He further alleged that politicians are also culpable as they help to sustain the criminals by patronizing them during elections after which they retire to their camps in the creeks to wait for another election year.
It often baffles observers why Bayelsa, even as the smallest state in the Niger Delta, has always maintained a top spot in crime-related activities-from kidnapping to cultism, and now piracy. It is on record that during the Amnesty Programme, Bayelsa youths formed the bulk of the beneficiaries resulting in the state now having many ‘Generals’ who did not go to war!
Yet, there may not be respite soon even in pirates attack and other criminal activities in the state if the threats from the Ifalibobou Revolutionary Movement (IRM), a former militant group, are anything to go by.
The former leader of the group, Gen. KeithySese recently revealed that the pockets of violence and militant activities ravaging communities in Bayelsa state are the handiwork of his former loyalists who were shut out of the Third Phase of the Amnesty Programme of the Federal Government for ex agitators.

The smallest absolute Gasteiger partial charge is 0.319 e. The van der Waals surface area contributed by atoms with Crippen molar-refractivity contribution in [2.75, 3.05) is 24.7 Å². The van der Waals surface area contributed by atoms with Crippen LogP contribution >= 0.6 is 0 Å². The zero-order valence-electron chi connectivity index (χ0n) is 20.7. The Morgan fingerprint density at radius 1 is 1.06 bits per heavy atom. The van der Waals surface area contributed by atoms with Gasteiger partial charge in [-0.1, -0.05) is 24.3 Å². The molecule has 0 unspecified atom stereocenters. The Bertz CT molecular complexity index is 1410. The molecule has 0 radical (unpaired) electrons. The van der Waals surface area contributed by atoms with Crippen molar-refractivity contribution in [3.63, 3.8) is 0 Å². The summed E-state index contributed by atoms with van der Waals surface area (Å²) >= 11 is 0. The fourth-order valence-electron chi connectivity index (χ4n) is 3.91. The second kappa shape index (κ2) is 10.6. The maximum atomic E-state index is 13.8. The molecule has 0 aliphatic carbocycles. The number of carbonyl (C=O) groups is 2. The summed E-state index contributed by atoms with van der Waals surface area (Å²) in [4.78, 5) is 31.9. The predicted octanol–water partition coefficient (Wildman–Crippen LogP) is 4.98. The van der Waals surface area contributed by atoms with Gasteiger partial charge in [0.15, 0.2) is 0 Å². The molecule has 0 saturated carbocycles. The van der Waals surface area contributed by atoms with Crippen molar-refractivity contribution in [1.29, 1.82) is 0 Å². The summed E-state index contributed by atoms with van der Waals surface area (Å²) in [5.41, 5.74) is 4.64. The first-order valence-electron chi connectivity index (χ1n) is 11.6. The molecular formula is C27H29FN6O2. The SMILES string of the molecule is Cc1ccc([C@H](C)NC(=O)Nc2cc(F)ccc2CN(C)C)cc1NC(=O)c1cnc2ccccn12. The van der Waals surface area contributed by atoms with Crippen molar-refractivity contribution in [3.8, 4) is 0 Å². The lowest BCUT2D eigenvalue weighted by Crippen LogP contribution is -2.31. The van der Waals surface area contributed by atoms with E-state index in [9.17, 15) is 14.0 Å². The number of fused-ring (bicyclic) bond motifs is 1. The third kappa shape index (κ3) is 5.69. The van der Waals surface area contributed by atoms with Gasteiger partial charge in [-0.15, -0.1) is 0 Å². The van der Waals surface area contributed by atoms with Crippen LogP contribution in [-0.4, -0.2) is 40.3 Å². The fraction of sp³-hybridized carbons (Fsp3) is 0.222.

Sese, popularly known in the creeks as Nomukeme attributed a recent killing of Joint Task Force (JTF) personnel at Foropa Town in Southern Ijaw Local Government Area to the activities of his former followers who he said have vowed to frustrate the ongoing peace efforts in the Niger Delta until they are accommodated in the amnesty programme.
He lamented that only 26 out of about 3,000 members of his group who accepted amnesty were granted the privilege to be documented in the third phase of the federal government’sAmnesty Programme, stressing that the group has protested against the marginalization in several ways to no avail.
Apparently alarmed by the activities of pirates in the waterways in the state, the Force Marine Officer, ChineduIwuozor, (Superintendent of Police) had visited the state earlier in the year and vowed to reposition the marine section of the Force in Niger Delta to achieve greater efficiency in the area.
He made the commitment while addressing members of the Maritime Workers Union of Nigeria (MWUN), Bayelsa chapter.
Iwuozor told the maritime stakeholders that the Inspector-General of Police, Idris Ibrahimis eager to ensure greater marine safety in the area.
He assured of the preparedness of the force to provide better service delivery across the states of the federation where maritime activities are taking place, adding that more gunboats would be acquired to enhance patrol on the waterways.
The officer said the NPF is currently addressing the issue of manpower by mobilizing officers from other departments into the marinesection, adding that they would undergo special training for the tasks ahead of them.